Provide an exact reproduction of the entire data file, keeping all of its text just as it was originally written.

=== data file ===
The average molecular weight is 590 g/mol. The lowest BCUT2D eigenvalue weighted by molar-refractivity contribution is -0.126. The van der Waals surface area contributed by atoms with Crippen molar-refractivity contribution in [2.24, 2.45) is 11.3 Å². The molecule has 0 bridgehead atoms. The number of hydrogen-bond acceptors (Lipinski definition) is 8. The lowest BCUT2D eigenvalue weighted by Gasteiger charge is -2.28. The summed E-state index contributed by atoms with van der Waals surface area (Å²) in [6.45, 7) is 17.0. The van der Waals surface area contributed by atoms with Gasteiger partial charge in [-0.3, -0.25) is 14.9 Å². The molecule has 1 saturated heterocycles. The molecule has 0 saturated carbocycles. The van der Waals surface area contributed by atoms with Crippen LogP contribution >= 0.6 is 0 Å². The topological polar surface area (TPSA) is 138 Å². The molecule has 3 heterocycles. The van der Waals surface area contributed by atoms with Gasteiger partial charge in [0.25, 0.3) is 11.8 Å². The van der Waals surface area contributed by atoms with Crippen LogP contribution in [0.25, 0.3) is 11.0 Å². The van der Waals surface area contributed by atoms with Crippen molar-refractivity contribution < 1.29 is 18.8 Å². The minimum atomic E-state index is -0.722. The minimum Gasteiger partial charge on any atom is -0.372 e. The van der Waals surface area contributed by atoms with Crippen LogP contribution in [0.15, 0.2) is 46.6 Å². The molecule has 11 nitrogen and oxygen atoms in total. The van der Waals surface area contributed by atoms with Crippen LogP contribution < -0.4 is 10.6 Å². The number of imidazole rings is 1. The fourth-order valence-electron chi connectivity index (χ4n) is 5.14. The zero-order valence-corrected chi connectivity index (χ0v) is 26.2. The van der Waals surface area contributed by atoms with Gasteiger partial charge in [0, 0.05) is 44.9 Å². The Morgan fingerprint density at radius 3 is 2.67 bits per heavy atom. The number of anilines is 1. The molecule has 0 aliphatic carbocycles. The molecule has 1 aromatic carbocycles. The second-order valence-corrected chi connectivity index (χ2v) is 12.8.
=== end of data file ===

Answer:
The average molecular weight is 590 g/mol. The lowest BCUT2D eigenvalue weighted by molar-refractivity contribution is -0.126. The van der Waals surface area contributed by atoms with Crippen molar-refractivity contribution in [2.24, 2.45) is 11.3 Å². The molecule has 0 bridgehead atoms. The number of hydrogen-bond acceptors (Lipinski definition) is 8. The lowest BCUT2D eigenvalue weighted by Gasteiger charge is -2.28. The summed E-state index contributed by atoms with van der Waals surface area (Å²) in [6.45, 7) is 17.0. The van der Waals surface area contributed by atoms with Gasteiger partial charge in [-0.3, -0.25) is 14.9 Å². The molecule has 1 saturated heterocycles. The molecule has 0 saturated carbocycles. The van der Waals surface area contributed by atoms with Crippen LogP contribution >= 0.6 is 0 Å². The topological polar surface area (TPSA) is 138 Å². The molecule has 3 heterocycles. The van der Waals surface area contributed by atoms with Gasteiger partial charge in [0.25, 0.3) is 11.8 Å². The van der Waals surface area contributed by atoms with Crippen LogP contribution in [0.25, 0.3) is 11.0 Å². The van der Waals surface area contributed by atoms with Crippen molar-refractivity contribution < 1.29 is 18.8 Å². The minimum atomic E-state index is -0.722. The minimum Gasteiger partial charge on any atom is -0.372 e. The van der Waals surface area contributed by atoms with Crippen LogP contribution in [0.15, 0.2) is 46.6 Å². The molecule has 11 nitrogen and oxygen atoms in total. The van der Waals surface area contributed by atoms with Crippen LogP contribution < -0.4 is 10.6 Å². The number of imidazole rings is 1. The fourth-order valence-electron chi connectivity index (χ4n) is 5.14. The zero-order valence-corrected chi connectivity index (χ0v) is 26.2. The van der Waals surface area contributed by atoms with Gasteiger partial charge in [0, 0.05) is 44.9 Å². The Morgan fingerprint density at radius 3 is 2.67 bits per heavy atom. The number of anilines is 1. The molecule has 0 aliphatic carbocycles. The molecule has 1 aromatic carbocycles. The second-order valence-corrected chi connectivity index (χ2v) is 12.8.